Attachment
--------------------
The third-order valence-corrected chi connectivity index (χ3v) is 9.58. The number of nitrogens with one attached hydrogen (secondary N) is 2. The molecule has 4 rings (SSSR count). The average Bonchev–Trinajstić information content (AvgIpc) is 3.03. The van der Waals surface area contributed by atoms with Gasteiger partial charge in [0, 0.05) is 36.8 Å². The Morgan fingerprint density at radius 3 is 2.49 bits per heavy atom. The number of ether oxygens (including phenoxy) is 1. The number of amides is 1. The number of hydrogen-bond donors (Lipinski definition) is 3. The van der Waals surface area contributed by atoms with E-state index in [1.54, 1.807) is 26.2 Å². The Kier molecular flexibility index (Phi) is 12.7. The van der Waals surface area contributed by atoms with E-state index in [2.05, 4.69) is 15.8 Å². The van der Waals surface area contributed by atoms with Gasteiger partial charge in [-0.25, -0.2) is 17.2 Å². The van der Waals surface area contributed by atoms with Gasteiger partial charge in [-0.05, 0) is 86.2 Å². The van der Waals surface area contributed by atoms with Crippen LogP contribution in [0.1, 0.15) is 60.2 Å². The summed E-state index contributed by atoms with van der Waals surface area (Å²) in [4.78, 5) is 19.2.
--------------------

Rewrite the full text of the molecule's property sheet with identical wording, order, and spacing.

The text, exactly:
The third-order valence-corrected chi connectivity index (χ3v) is 9.58. The number of nitrogens with one attached hydrogen (secondary N) is 2. The molecule has 4 rings (SSSR count). The average Bonchev–Trinajstić information content (AvgIpc) is 3.03. The van der Waals surface area contributed by atoms with Gasteiger partial charge in [0, 0.05) is 36.8 Å². The Morgan fingerprint density at radius 3 is 2.49 bits per heavy atom. The number of ether oxygens (including phenoxy) is 1. The number of amides is 1. The number of hydrogen-bond donors (Lipinski definition) is 3. The van der Waals surface area contributed by atoms with E-state index in [1.54, 1.807) is 26.2 Å². The Kier molecular flexibility index (Phi) is 12.7. The van der Waals surface area contributed by atoms with E-state index in [2.05, 4.69) is 15.8 Å². The van der Waals surface area contributed by atoms with Gasteiger partial charge in [-0.25, -0.2) is 17.2 Å². The van der Waals surface area contributed by atoms with Gasteiger partial charge in [-0.05, 0) is 86.2 Å². The van der Waals surface area contributed by atoms with Crippen LogP contribution in [0.1, 0.15) is 60.2 Å². The summed E-state index contributed by atoms with van der Waals surface area (Å²) in [4.78, 5) is 19.2.